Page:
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Rebuild, baby, rebuild. If this is what it looks like, the White Sox should have done it years ago.
Led by strong starting pitching, a near-perfect bullpen, and timely late-inning hitting, the Sox surprised a lot of people possibly themselves included by taking two road series' last week in Cleveland and Minnesota to raise their season record to 6-5.
How can this be?
Past performance indicated that Jose Quintana is a premier pitcher who most probably will be traded before July 31 for a bevy of prospects. Yet Quintana was tagged for five runs in the second inning on Opening Day when Detroit beat the Sox 6-3, and the lefty was torched again for five runs last Saturday in the very first inning at Minnesota as the Sox bowed 6-0.
Sandwiched between was a strong outing against the Twins to close out the Sox opening homestand. Nevertheless, Quintana was the losing pitcher in that game, exiting in the seventh inning of an eventual 4-1 defeat.
While Quintana stands at 0-3, the trio of James Shields, Derek Holland and Miguel Gonzalez - clearly not a threesome anyone thought capable of striking fear in the minds of American League hitters - have a combined 3-1 record with an ERA of 2.29.
Coupled with a bullpen statistically ranked number four in all of baseball prior to Sunday's 10-inning 3-1 win against the Twins, one can begin to take note of this early success of Rick Renteria's ballclub.
Over 37-plus innings, the bullpen has a 1.43 ERA. Opponents are hitting just .190 against Sox relievers.
Just think where the team might be if the Sox could only hit. They have scored just 40 runs in 11 games with a team batting average of .220. Both are in the bottom five of MLB.
Along with the two final innings of the Sox 2-1 victory over the Twins on Friday, the Sox went 19 innings without scoring in Minnesota yet won two of three. Ervin Santana hogtied them Saturday for the second time this season, and the South Siders seemed destined for another tight defeat on Sunday, trailing 1-0 going into the eighth inning. But Matt Davidson's sacrifice fly tied the game in the eighth before Avi Garcia's two-run bomb over the right field wall won it in the 10th.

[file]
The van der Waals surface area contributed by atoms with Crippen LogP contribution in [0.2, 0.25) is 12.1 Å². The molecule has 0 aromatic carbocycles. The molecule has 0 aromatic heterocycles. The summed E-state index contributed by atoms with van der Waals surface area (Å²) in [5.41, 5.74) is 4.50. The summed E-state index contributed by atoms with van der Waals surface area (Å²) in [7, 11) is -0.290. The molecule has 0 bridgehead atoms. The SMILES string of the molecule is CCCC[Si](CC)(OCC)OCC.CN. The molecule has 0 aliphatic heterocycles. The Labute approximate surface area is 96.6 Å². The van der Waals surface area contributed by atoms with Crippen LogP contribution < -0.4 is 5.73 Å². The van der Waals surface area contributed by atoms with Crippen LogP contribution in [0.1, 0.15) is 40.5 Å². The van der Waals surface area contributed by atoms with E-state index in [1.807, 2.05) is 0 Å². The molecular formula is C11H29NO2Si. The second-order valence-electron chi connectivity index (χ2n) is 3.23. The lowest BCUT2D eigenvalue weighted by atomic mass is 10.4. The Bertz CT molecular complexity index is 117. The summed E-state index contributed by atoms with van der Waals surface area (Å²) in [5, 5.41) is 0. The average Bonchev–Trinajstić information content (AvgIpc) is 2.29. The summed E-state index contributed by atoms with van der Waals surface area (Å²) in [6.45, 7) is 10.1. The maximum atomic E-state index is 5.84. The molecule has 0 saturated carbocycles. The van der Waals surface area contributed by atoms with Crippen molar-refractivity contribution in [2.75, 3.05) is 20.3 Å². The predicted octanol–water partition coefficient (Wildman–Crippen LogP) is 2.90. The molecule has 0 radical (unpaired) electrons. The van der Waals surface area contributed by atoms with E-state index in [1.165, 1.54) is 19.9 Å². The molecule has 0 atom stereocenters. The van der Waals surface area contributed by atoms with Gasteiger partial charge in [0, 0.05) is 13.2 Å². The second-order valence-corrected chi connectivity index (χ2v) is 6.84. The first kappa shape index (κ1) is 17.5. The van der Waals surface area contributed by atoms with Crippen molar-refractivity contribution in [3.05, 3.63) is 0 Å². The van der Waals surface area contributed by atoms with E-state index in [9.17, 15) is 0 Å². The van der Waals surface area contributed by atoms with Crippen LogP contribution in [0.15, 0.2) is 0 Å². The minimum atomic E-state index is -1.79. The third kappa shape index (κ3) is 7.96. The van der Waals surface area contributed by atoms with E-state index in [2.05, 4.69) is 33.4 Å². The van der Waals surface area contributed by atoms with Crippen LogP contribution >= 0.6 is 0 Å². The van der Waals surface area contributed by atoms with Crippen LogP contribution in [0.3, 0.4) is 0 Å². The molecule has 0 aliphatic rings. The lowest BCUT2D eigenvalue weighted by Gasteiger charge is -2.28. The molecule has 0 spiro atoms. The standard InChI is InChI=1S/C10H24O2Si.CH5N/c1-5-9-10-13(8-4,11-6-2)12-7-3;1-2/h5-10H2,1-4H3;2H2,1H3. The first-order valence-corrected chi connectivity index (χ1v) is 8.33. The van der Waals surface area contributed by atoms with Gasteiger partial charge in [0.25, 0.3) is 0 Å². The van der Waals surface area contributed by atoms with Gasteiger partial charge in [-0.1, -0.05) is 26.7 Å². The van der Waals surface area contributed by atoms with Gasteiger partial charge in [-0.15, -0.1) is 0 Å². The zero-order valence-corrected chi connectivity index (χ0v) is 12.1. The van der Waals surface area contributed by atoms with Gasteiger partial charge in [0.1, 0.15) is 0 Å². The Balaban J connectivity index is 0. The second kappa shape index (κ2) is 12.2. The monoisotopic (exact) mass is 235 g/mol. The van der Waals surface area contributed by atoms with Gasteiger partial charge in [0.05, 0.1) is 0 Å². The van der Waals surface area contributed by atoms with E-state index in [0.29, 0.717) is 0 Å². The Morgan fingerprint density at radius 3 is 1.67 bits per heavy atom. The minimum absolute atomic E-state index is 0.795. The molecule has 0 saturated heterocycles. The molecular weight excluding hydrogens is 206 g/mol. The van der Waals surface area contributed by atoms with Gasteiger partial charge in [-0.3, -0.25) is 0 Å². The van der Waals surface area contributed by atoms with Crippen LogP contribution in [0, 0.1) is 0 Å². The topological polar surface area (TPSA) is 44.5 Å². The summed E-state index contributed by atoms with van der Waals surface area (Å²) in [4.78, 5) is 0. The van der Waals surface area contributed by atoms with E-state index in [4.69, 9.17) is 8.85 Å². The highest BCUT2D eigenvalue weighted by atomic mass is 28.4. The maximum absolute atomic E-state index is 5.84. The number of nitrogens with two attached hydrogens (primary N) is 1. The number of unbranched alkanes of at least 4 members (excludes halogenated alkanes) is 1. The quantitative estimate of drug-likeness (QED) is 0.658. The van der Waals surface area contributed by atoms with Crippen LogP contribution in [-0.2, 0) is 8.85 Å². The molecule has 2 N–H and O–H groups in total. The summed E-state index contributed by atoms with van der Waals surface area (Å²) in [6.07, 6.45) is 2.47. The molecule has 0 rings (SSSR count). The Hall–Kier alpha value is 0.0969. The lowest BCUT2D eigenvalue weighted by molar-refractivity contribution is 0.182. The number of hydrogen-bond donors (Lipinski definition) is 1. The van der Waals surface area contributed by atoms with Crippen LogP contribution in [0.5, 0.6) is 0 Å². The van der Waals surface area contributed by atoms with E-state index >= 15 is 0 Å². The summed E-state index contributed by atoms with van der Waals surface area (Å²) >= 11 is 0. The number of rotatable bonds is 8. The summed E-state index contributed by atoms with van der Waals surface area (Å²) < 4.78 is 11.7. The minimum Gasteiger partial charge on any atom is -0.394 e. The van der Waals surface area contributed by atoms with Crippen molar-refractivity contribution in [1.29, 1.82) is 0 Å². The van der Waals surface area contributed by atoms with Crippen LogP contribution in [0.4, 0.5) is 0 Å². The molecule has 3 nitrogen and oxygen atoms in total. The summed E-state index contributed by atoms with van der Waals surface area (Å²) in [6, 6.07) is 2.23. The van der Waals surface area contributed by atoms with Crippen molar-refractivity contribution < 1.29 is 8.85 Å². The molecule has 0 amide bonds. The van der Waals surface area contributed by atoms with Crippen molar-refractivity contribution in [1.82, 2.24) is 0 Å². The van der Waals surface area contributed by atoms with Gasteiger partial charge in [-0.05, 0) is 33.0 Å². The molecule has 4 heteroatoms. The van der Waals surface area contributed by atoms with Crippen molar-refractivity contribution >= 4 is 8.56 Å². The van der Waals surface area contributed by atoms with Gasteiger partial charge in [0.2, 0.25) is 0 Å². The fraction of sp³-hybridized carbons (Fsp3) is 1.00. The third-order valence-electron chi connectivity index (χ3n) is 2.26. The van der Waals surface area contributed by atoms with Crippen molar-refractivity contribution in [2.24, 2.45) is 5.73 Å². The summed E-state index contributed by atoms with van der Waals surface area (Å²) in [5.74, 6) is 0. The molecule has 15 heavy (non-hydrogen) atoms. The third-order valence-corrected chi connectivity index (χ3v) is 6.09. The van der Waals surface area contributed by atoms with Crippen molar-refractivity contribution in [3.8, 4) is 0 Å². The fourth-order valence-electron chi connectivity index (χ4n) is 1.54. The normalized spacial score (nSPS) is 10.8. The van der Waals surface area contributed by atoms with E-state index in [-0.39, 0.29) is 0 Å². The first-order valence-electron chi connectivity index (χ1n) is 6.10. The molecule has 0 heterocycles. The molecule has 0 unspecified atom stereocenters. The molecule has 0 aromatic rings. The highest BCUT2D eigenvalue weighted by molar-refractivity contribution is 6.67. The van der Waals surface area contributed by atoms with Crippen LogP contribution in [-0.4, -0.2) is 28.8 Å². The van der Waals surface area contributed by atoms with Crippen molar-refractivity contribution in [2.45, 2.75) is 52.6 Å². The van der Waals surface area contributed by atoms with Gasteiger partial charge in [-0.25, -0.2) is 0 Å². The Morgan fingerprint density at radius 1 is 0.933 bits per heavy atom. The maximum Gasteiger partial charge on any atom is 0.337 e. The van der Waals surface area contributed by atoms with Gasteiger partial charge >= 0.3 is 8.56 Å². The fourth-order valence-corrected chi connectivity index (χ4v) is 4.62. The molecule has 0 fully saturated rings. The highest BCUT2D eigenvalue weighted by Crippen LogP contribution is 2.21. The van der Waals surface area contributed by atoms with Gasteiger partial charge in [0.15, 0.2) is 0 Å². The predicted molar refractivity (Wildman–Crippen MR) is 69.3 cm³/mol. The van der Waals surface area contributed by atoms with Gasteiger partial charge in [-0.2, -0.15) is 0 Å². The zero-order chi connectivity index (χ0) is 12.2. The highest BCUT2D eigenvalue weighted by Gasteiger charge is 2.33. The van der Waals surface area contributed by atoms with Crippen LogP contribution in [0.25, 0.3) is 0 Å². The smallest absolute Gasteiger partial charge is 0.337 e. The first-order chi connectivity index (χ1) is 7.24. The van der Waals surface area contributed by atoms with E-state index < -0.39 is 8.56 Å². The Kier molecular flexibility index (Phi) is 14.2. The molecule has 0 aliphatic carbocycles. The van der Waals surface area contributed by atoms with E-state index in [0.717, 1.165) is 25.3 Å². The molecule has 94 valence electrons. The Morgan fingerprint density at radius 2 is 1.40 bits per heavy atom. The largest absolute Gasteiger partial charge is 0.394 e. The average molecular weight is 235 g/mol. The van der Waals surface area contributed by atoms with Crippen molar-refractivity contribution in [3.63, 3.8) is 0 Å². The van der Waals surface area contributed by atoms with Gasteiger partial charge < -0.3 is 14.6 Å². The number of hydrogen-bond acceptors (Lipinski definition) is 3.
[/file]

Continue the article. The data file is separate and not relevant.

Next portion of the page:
Talking about Garcia, he's on fire, leading all big league hitters with a .465 mark. His 20 hits also are tops. This space last week was devoted to an assessment of Garcia's future with the Sox. I doubt whether the Beachwood is high on Avi's reading list, but, wow, it seems as though he is responding to the challenge of advancing his career toward the huge upside acknowledged by most observers.
Garcia's four hits on Sunday came amidst a lineup missing Melky Cabrera - he was with his wife awaiting delivery of the couple's fourth child - but including rookie centerfielder Jacob May, who is now 0-for-21 in his major league debut, along with another rookie, catcher Kevan Smith, who is hitless in seven at-bats. Renteria rested shortstop Tim Anderson with his .140 average, while Jose Abreu is limping along at .186. It was no wonder that the Sox were scoreless over the first seven innings.
Nevertheless, this has been a refreshing team to watch over the season's first two weeks. Third baseman Matt Davidson has had to fill in for Todd Frazier, who has been battling the flu. Davidson is the guy who came to the Sox for Addison Reed prior to the 2014 season in what heretofore had been a bum deal for the Sox. Davidson's propensity for striking out has mostly relegated him to the minor leagues ever since coming to the Sox organization, but that may be history for him. Davidson had a decent spring training (.241 BA with three homers and eight RBI) and has continued to hit despite whiffing in about half of his plate appearances.